18 Mar Monkeys with Typewriters at the Threshold
Monkeys and Machines
What’s wrong with the random Hamlet? When is the last time you’ve seen monkeys with typewriters? First of all, we must ask if there is anything that is perfectly random. If there is, and it is not influenced by any physical law, then the asymptotic theory of random probability is valid, and we may as well get that monkey to work so we can find out how the story ends. A computer would be a great place to test the random-character generation theory because we can build massively powerful computers today.
If we could approach creating an algorithm that actually had a purely random component to select the next character to spit out, we could test it today. Unfortunately, no one has yet figured out how to make a random anything. there are approximations that seed the random number generator with seemingly unpredictable factors, resulting in something like random. But the fact that the number, even of arbitrary length is a number, makes it NOT RANDOM. If it were truly random, the random number generator would, at some unpredictable point, output a letter, a word, a sentence or the complete text of Hamlet (or a mid-size inhabitable planet). Hence, even the most random of random number generators is quasi-random at best.
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|The Random Hamlet
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Perhaps there is no such thing as a random. Random theory is philosophically appealing, but the more we find out about the universe and chaos, the more rules we discover, and the more chaos dissipates and resolves into order. I am not a betting man, but I think there are influences in the domains of orthography and character generation, for example, that preclude Gertrude, Ophelia or Hamlet, or any of his friends from coming into existence by accident.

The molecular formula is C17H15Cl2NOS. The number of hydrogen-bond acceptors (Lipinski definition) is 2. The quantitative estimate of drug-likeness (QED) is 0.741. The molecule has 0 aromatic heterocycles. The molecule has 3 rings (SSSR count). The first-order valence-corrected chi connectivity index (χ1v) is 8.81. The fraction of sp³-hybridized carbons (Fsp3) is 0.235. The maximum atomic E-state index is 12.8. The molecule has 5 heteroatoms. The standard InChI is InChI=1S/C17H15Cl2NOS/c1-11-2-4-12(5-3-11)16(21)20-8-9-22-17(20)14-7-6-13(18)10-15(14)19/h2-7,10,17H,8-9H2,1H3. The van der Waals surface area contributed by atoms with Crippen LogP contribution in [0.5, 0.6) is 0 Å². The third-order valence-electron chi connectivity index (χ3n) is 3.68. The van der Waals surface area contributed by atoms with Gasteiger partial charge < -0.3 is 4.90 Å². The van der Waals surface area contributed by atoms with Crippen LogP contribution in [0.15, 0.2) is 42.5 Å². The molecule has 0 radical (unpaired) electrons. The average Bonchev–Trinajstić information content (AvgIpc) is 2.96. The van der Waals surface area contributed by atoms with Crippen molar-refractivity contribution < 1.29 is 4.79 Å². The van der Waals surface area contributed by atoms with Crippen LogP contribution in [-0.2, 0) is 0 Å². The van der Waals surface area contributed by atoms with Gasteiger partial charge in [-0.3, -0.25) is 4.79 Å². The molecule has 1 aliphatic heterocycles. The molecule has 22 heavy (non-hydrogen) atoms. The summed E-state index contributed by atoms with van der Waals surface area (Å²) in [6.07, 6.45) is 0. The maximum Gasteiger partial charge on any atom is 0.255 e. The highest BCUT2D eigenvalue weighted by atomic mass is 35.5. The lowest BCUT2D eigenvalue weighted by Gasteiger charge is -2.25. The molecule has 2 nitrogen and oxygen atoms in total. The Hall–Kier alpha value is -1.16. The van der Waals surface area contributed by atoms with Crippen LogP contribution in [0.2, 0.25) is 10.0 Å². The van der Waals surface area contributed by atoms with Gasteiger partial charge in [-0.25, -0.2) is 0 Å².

After accidentally typing the first scenes of Hamlet, this ape is thinking over one of the western world’s most oft-quoted soliloquies, contemplating whether a bare bodkin, opposed, is the best instrument with which to make one’s quietus.
Limits to Randomness
The Random Hamlet and Ball and Box theories implicitly assume there is no limit to the application of exponential decreases in likelihood. In other words, no matter how improbable an event is, it is always possible. An empiricist, such as myself, may argue that the law of entropy and thresholds or threshold logic applies. A way of expressing this empirical notion in relation to probability problems is to say that there exists some threshold at which improbability becomes impossibility. Empiricism attempts to define logic and truth in terms of observables. Hence, one may observe that eternity is completely occupied by events which are probable and improbable, and not at all by events which are impossible.
As for the random generation of a correct string of 10,000 characters using 30 or 80 fixed characters, a threshold theory would state this: “As the improbability of correctly generating the next character in the sequence increases, entropy will assert its influence and the random character generator will never exceed a certain threshold of improbability. It will first be overcome by probable events (gibberish).”
Another way of stating this theory is to say that eternity is so occupied with the probable and the slightly to unbelievably improbable, that there is no room for the incalculably improbable. Of course “slightly”, “unbelievably” and “incalculably” are varying degrees of subjective terms. Many empiricists are strong believers in the subjective. In fact, the entire notion of objectivity seems ridiculous in light of what we see with our eyes and know to be true. Even the best machine may not be able to do the impossible.
What is volition? I define it as the application of human cognition to action: you decide, you act – your volition is behind what you did. I think volition is the constraint that destroys the “anything is possible” assumption of random probability. “Four white mice will never become white horses.” I’ll speak more of this in future posts, but my basic proposition is that human inventiveness defies the laws of entropy, and at a certain point in the growing improbability of Act 1, entropy wins, random loses and we cross the threshold of possibility into the realm of impossible. I believe this is true for crafting language (the key point of this blog), including authoring masterworks, and everything else in the real universe. Absent volition, there is no possibility of art or invention.
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